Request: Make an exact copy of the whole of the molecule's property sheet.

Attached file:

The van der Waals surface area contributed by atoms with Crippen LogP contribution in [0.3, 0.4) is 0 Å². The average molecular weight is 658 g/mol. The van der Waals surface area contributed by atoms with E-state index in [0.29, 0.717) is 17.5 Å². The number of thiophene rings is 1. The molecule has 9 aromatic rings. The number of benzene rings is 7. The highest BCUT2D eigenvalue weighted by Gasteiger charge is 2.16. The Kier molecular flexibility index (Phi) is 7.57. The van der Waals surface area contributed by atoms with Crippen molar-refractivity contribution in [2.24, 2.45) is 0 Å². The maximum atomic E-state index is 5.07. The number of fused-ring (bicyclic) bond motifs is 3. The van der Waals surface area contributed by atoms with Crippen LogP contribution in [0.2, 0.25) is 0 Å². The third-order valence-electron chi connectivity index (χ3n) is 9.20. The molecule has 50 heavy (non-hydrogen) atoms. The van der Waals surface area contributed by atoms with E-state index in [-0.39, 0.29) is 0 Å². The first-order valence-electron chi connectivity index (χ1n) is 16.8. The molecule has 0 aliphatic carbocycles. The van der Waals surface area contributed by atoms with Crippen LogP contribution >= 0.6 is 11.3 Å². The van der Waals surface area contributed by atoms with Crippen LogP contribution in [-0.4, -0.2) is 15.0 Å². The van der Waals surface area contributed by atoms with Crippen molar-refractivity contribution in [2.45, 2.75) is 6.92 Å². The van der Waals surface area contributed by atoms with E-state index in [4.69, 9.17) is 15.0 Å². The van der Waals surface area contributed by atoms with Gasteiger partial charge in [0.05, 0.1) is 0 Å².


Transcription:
The van der Waals surface area contributed by atoms with Crippen LogP contribution in [0.3, 0.4) is 0 Å². The average molecular weight is 658 g/mol. The van der Waals surface area contributed by atoms with E-state index in [0.29, 0.717) is 17.5 Å². The number of thiophene rings is 1. The molecule has 9 aromatic rings. The number of benzene rings is 7. The highest BCUT2D eigenvalue weighted by Gasteiger charge is 2.16. The Kier molecular flexibility index (Phi) is 7.57. The van der Waals surface area contributed by atoms with Crippen molar-refractivity contribution in [2.24, 2.45) is 0 Å². The maximum atomic E-state index is 5.07. The number of fused-ring (bicyclic) bond motifs is 3. The van der Waals surface area contributed by atoms with Crippen LogP contribution in [0.2, 0.25) is 0 Å². The third-order valence-electron chi connectivity index (χ3n) is 9.20. The molecule has 50 heavy (non-hydrogen) atoms. The van der Waals surface area contributed by atoms with E-state index in [-0.39, 0.29) is 0 Å². The first-order valence-electron chi connectivity index (χ1n) is 16.8. The molecule has 0 aliphatic carbocycles. The van der Waals surface area contributed by atoms with Crippen LogP contribution >= 0.6 is 11.3 Å². The van der Waals surface area contributed by atoms with Crippen LogP contribution in [-0.4, -0.2) is 15.0 Å². The van der Waals surface area contributed by atoms with Crippen molar-refractivity contribution in [2.45, 2.75) is 6.92 Å². The van der Waals surface area contributed by atoms with E-state index in [4.69, 9.17) is 15.0 Å². The van der Waals surface area contributed by atoms with Gasteiger partial charge in [0.05, 0.1) is 0 Å².